It almost feels like a spoiler to tell you who plays Chaddha if you do not already know from the promotions, because he is so believable as a deliberately over-the-top white man disguised as an equally deliberately over-the-top Indian that the actor himself becomes invisible in the role. In fact, he is so good as a pretend gora that he makes up for all those terrible white extras Bollywood has thrust upon us in film after film for years.

(Spoiler ahead) Sikandar Kher is not merely good, he is brrrrrilliant as a devious blonde white American who dons body padding, a wig and a device that switches his accent from Yankee twang to guttural Punjabi baritone at the turn of a knob. For those who don’t know, Sikandar (who has dropped his surname for this film) is Kirron Kher’s son from her first marriage. He made his debut in 2008 as the lead in two films, the critically slammed Woodstock Villa and a highly under-rated, poorly publicised, well-made Hindi film called Summer 2007 directed by Suhail Tatari. Both sank without a trace and in the intervening years he has appeared in marginal roles in so few films that it is safe to say he disappeared into oblivion. It is a wonder why, because his talent and engaging screen presence were evident from Day 1.

As a US government official, Sikandar is more white and more American than most white people have ever been, and as Chaddha he shows us how it is possible to laugh with a community instead of laughing at them. A lesser actor might have been so weighed down by the accents and make-up as to not bother to add anything more to his performance. Sikandar is not that lesser actor. His comic timing, his body language and his investment in this madcap role are all 100 per cent on target.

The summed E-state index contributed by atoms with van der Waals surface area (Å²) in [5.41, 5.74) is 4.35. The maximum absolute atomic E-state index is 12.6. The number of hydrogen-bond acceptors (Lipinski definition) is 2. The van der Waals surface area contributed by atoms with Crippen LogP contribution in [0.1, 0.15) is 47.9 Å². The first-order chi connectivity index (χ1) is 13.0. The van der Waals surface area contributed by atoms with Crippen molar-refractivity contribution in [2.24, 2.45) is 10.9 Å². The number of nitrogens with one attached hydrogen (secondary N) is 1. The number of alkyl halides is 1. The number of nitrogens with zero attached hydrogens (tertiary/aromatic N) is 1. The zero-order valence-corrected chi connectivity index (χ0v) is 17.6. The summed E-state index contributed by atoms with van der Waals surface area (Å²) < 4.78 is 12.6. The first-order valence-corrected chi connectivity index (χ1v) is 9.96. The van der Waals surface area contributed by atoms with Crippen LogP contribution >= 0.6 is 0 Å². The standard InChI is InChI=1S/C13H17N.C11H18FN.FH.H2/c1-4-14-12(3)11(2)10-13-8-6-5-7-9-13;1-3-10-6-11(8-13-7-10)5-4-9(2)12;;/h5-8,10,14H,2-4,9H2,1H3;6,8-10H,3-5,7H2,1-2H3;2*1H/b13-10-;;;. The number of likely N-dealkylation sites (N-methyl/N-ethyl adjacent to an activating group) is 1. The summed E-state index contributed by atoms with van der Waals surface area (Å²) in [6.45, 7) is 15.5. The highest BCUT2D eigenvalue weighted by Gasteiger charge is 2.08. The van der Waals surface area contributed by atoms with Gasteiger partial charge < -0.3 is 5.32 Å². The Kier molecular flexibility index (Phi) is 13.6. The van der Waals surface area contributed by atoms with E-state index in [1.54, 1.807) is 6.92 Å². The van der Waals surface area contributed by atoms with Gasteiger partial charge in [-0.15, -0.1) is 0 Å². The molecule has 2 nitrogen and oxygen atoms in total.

While the rest of the cast around him struggles with the limited material at hand, he gets able backing from African American actor Iman Crosson whose crackling imitation of Obama could bring the White House down. It is not that Iman looks like the US President – all he has going for him on that front are that he too is black and tall – but his mimicry is so spot-on that you completely forget how he is actually a much broader man than the real POTUS.  

Together, they – and the film’s mockery, through them, of the extent to which the US will go to maintain its global supremacy – save the day for this otherwise disappointing film.

It is only fair to point out that Tere Bin Laden 2 is not crude or distasteful in the manner of low-brow comedies we have seen emerging from Bollywood in the past. It is just proof – since so many people seem to need proof – that comedy is one of the hardest things to achieve in the arts.

If you must watch this film, watch it for Sikandar and Iman. If Sikandar’s poor visibility in Bollywood is due to a lack of trying, then it is his choice, but if it is due to a lack of roles, then the loss is totally ours. As for Iman…how I wish more Bollywood writers would write scripts that require the casting of an African American actor. He and Sikandar are a hoot and the only reason why Tere Bin Laden – Dead or Alive is not a complete write-off.  

Rating (out of five stars): **

CBFC Rating (India):

Running time:
110 minutes